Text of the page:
About 98 percent of the cosmos is composed of the two simplest elements, hydrogen and helium, mostly in the form of giant gas clouds and stars.
The smarter kids who come to our programs at the “O” sometimes fold their arms and belligerently ask, “How do you know that?”
Ah, yes. A skeptic. Good. That’s the way scientists are made.
That simple discovery resulted from the work of many scientists over hundreds of years.
The first clue came in 1665 when Sir Isaac Newton took a triangular piece of glass called a prism and split the sun’s light into colored bands. Apparently, the way we see light is an illusion. It is really composed of different bands, or wavelengths, of color.
In 1802, British chemist William Wollaston noticed that these color bands are not continuous. Gaps existed between some of the colors. That observation was perhaps the most important of all time for astronomical research, but Wollaston did not realize its significance.
Using better equipment than Wollaston’s, German physicist Joseph von Fraunhofer discovered that not only is the spectrum of light not continuous, but that it is composed of hundreds of discrete bands. He rediscovered the mysterious dark bands, which eventually were named after him — the Fraunhofer lines.
In 1857, a German chemist, Robert Bunsen invented a gas burner that produced a nearly colorless flame. Perhaps you used a Bunsen burner in high school. It is not just a torture device used to flunk students in beginning chemistry.
The advantage of the device was that when a scientist burned a chemical with Bunsen’s device, the light produced could not be confused with the light from the chemical. Scientists could now see what colors chemicals produce when they are heated.
A co-worker of Bunsen’s, Gustav Kirchhoff, studied the colored bands produced by such burning chemicals and found that their spectra are not continuous — in spades. Each pure substance produced only a few colored bands. Each chemical now had a color fingerprint, and scientists could analyze those colors to find out what anything was made out of.
But Kirchhoff went further in his study. He set up containers of various pure substances and shone light THROUGH them. He discovered that the substances absorb exactly the same color bands as they would have emitted if they had been burned.
These absorbed colors show up as black lines in the spectrum. Wollaston’s mysterious dark bands had finally been explained.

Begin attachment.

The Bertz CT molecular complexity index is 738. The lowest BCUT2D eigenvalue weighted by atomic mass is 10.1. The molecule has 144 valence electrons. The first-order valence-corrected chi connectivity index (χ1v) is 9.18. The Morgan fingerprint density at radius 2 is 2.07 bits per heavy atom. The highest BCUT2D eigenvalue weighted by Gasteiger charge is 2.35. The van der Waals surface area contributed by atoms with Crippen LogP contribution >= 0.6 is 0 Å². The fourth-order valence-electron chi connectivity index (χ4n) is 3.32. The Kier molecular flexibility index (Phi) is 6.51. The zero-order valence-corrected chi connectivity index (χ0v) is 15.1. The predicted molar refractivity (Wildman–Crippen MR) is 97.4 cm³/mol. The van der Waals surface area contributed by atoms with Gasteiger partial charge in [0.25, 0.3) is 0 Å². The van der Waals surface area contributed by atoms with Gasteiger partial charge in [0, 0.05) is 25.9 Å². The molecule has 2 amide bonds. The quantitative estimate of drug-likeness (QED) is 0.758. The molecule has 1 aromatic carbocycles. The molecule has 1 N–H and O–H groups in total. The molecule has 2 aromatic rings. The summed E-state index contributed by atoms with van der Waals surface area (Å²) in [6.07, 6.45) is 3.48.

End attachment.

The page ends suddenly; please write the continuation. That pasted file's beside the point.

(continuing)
It didn’t take long for astronomers to exploit this technique. Swedish physicist Anders Angstrom noticed that the dark spectral lines produced by the sun exactly matched those of light that shines through a container of hydrogen. Thus, explosions beneath its surface probably produce the light from the sun. As the light shines through the non-burning outer part of the sun, hydrogen absorbs some of the color bands. Hydrogen must be present in the sun.
Over the years, astronomers have refined their equipment and given us a pretty clear notion of what the sun is made out of. About three-fourths of it is hydrogen, and most of the rest is helium. It also has trace amounts of oxygen, carbon, neon, nitrogen, magnesium, iron and silicon. Most of the rest of the elements that make up the universe are also present in very tiny amounts.
Similar results have been obtained for most of the rest of the stars and galaxies of stars that have been studied.
Knowledge of the universe doesn’t come from a single moment of insight. It is built slowly over time. As Isaac Newton wrote, “If I have seen further, it is by standing upon the shoulders of giants.” How lucky we are to be standing on HIS broad shoulders.
Venus still shines brightly in the west just after sunset. During late April and May, the closest planet to Earth will be making its death dive toward the western horizon, sinking lower each day as the month progresses. Ironically, each day Venus also shrinks to a thinner and thinner crescent, making it even more attractive in a small telescope. In fact, by the end of May, the crescent will be easily visible in binoculars.
The sharpest eyes among you may be able to see the crescent with the binoculars you were born with — your own two eyeballs. Children are far more capable than old folks like me because their eyes aren’t so worn out. Such a view can be a life-changing experience. Take your kids out and look.
Mars is high in the south just after dark hovering on the belly of Leo, the Lion.
Saturn still sits to the left of the bright star Spica in the constellation Virgo, the Virgin.